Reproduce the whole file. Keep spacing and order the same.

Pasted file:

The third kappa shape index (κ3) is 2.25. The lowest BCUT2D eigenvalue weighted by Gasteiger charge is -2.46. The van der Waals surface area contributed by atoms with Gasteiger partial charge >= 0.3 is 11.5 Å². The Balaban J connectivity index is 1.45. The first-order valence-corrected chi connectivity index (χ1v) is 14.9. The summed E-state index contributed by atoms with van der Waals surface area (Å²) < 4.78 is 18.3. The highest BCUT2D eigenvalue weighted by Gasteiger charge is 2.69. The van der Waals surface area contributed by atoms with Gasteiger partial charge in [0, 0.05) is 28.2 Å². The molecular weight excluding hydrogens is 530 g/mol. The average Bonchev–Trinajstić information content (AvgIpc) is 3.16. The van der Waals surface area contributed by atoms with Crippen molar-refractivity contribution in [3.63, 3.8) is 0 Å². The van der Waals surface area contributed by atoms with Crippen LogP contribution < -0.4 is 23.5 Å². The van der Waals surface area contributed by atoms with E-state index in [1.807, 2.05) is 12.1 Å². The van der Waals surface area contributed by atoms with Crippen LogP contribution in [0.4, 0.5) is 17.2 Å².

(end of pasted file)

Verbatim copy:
The third kappa shape index (κ3) is 2.25. The lowest BCUT2D eigenvalue weighted by Gasteiger charge is -2.46. The van der Waals surface area contributed by atoms with Gasteiger partial charge >= 0.3 is 11.5 Å². The Balaban J connectivity index is 1.45. The first-order valence-corrected chi connectivity index (χ1v) is 14.9. The summed E-state index contributed by atoms with van der Waals surface area (Å²) < 4.78 is 18.3. The highest BCUT2D eigenvalue weighted by Gasteiger charge is 2.69. The van der Waals surface area contributed by atoms with Gasteiger partial charge in [0, 0.05) is 28.2 Å². The molecular weight excluding hydrogens is 530 g/mol. The average Bonchev–Trinajstić information content (AvgIpc) is 3.16. The van der Waals surface area contributed by atoms with Crippen molar-refractivity contribution in [3.63, 3.8) is 0 Å². The van der Waals surface area contributed by atoms with Crippen LogP contribution < -0.4 is 23.5 Å². The van der Waals surface area contributed by atoms with E-state index in [1.807, 2.05) is 12.1 Å². The van der Waals surface area contributed by atoms with Crippen LogP contribution in [0.4, 0.5) is 17.2 Å².